The Memory Machine | Teen Ink

The Memory Machine

January 22, 2015
By The_DoctorDonna PLATINUM, Anytown, Iowa
The_DoctorDonna PLATINUM, Anytown, Iowa
44 articles 2 photos 105 comments

Favorite Quote:
"Nothing is impossible. The word itself says 'I'm Possible'"

“Hi there, sweetheart. What’s your name?”
Annie bent down on one knee of her faded and ripped jeans to talk to the little girl who had just bumped into her. The little girl was about 5 years old and had a look of fear piercing her bright green eyes. She did not reply to Annie’s question. Instead, she just stood rooted to the spot, staring at Annie, so Annie decided to try a different approach.
“Are you lost, honey?”
There were all sorts of people at the community fair, but none of them seemed to take any notice of the little girl. While Annie had been looking around for concerned parents, tears had filled the eyes of the little girl as she said,
“I was looking at the fish and mommy and daddy went away.”
Annie gently brushed away the tears, thinking absentmindedly that her eyes looked familiar, and said,
“Aww, don’t worry, sweetie. I’m sure we can find them. You know, when I was about your age, I got lost at this very fair. I was looking at the fish, too.”
She aimed a wink at the girl as she stood and held out her hand to take the girl to the announcements stand.
“Maybe your mommy and daddy just don’t appreciate the fish as much as you and me, hmm?”
The little girl’s tears lessened and she let out a small giggle. Annie realized that she would have to tell the man at the announcements booth what the little girl’s name was, so she decided to ask again.
“Okay, sweetie. Now you have to tell me your name so your mommy and daddy can find you.”
Suddenly a shout came from behind them, piercing through the crowd,
“Annie!” It called.
Annie turned around at the mention of her name, and the little girl turned with her.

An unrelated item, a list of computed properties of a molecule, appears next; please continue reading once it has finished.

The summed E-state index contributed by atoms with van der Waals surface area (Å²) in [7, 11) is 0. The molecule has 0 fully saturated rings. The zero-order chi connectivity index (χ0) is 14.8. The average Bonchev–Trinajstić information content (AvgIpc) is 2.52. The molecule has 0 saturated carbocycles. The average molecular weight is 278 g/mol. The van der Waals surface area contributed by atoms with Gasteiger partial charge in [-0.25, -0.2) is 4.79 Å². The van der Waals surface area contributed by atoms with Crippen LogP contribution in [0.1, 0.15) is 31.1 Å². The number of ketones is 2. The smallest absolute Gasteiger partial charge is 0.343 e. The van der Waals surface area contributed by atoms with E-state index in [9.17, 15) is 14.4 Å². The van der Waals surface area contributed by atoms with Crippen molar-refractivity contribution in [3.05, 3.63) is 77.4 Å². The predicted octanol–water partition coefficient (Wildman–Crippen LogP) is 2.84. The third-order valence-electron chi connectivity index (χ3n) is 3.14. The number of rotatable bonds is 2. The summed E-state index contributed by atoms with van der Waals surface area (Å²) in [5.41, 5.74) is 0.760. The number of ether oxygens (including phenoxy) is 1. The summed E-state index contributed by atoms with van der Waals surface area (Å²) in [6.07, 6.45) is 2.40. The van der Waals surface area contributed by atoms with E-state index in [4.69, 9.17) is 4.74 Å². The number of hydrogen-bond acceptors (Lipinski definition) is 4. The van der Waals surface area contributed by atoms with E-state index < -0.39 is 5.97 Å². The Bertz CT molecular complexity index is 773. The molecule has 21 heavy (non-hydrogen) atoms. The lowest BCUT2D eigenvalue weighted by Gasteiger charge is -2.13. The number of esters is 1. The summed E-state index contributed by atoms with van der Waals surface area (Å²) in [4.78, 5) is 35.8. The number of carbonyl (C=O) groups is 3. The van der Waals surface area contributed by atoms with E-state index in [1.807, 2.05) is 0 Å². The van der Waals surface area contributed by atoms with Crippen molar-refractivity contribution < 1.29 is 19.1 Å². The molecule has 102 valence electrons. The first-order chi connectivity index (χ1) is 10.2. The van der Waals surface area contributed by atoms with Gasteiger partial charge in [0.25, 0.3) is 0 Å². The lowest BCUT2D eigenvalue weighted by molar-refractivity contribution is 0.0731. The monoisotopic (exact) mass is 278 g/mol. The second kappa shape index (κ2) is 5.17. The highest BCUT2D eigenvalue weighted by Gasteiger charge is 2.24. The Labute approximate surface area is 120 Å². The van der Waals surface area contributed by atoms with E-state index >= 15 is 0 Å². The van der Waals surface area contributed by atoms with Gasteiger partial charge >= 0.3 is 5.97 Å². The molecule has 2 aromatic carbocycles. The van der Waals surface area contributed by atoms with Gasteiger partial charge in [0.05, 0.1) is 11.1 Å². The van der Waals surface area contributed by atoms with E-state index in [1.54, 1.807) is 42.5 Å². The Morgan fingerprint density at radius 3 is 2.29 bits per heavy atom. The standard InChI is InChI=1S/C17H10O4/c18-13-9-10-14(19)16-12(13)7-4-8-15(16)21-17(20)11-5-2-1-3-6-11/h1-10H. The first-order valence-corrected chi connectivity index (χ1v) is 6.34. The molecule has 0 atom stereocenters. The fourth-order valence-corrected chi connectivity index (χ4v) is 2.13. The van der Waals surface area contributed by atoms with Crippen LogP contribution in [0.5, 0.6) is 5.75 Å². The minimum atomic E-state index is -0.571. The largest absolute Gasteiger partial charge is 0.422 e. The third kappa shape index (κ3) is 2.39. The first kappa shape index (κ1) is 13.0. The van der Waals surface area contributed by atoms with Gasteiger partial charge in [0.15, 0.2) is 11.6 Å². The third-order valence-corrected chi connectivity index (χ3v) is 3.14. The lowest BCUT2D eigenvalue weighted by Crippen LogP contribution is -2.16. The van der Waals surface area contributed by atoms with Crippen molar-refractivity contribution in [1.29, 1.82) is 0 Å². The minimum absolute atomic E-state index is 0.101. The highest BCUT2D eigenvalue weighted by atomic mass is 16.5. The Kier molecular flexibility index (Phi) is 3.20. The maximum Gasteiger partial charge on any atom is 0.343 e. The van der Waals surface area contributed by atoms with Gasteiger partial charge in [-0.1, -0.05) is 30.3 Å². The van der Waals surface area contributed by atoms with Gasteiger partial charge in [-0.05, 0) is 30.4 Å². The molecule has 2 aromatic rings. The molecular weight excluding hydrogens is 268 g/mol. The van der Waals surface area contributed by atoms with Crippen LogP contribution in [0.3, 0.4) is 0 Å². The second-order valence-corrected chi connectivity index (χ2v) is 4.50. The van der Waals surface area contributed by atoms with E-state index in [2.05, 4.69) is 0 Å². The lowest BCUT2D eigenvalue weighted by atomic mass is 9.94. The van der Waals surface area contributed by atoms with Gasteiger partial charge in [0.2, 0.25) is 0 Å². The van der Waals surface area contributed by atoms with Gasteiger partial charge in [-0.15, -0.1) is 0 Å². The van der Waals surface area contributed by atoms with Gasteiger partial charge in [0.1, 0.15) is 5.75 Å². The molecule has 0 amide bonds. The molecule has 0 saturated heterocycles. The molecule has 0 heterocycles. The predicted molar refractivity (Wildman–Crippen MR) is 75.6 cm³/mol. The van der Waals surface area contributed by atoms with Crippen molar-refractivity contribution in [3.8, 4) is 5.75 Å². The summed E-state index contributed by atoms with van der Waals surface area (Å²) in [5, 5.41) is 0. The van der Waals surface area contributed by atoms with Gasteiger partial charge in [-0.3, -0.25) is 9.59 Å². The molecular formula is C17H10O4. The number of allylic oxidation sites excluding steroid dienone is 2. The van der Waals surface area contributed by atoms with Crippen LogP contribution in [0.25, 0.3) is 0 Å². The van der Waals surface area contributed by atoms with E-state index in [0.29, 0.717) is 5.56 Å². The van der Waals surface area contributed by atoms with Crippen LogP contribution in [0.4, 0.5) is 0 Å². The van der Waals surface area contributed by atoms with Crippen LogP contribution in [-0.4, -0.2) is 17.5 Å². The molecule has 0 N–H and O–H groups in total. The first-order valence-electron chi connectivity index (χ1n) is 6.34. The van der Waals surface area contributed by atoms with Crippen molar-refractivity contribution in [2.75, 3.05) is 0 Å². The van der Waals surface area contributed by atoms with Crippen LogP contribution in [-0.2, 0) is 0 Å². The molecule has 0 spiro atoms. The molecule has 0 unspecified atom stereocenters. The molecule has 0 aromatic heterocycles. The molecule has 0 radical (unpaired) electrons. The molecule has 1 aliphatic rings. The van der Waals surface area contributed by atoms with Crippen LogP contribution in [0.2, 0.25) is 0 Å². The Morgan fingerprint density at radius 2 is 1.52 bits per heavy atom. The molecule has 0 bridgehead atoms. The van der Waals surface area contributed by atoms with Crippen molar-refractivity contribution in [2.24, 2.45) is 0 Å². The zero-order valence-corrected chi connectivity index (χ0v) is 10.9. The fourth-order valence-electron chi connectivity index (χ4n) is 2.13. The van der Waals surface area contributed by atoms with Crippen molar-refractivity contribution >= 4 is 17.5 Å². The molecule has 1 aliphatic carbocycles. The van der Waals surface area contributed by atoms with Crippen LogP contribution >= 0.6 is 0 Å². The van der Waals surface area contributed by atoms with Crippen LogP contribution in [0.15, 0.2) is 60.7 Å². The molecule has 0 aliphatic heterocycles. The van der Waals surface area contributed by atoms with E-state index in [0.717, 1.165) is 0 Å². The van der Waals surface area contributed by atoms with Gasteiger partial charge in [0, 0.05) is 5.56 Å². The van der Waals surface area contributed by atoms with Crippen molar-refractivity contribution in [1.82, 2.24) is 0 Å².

“Mommy! Daddy!” The little girl shouted with delight and relief as she ran into her parents’ arms. The parents enveloped her in a hug as they simultaneously scolded her for getting lost. Annie could only stare at the two adults as they continued talking to their daughter.
“Mommy, daddy, I met a nice lady with the same name as me!” The parents looked up, concern filling their faces, but Annie had already disappeared into the crowd. She had run as far away as possible as soon as she had recognised their faces.The little girl did not just share Annie’s name. The eyes of the little girl had looked familiar because they were her eyes. The adults were her parents. the little girl was Annie.
Annie awoke with a start. It was only a dream. Or was it?

The author's comments:

I would like some reviews before I publish part 2. Thanks for reading, and hope you like it?

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This article has 3 comments.

on Apr. 4 2015 at 6:17 pm
ocean-blue PLATINUM, Colorado Springs, Colorado
21 articles 0 photos 14 comments

Favorite Quote:
I'm sorry, if you were right, I'd agree with you. - Robin Williams

Wow, this was fantastic! I was excited the whole time!

on Apr. 1 2015 at 11:23 am
The_DoctorDonna PLATINUM, Anytown, Iowa
44 articles 2 photos 105 comments

Favorite Quote:
"Nothing is impossible. The word itself says 'I'm Possible'"

Thank you so much! Yeah, if I keep it going, I will let you know. I actually have a reason behind the "it was all a dream" thing, because, yeah, I find that really cliche and I think authors use it when they run out of ideas. (But I promise I have a plan for it!) Anyway, I read your "Myrtle and Alice" and dropped a comment, it was really good. Anyway, thanks for the encouragement, I might just keep this going :)

on Apr. 1 2015 at 1:23 am
RobotPenn. SILVER, El Paso, Texas
8 articles 1 photo 81 comments

Favorite Quote:
"Profound change is cumulative."

Intriguing! I really like the plot line. I'd love if you extended this to a full out story. Not just continued, but added to. Your descriptions were very good, and I'd love to see more. Also, think about possibly dropping "It was all a dream" bit. You have a fascinating, wonderful, original idea, so there's no need to fall back onto such a predictable element. That said, I don't know the rest of the story. It might be important. Even if you do decide to use it, I'm confident you can keep it from falling into cliche. Great story! Definitely let me know if you continue it. :)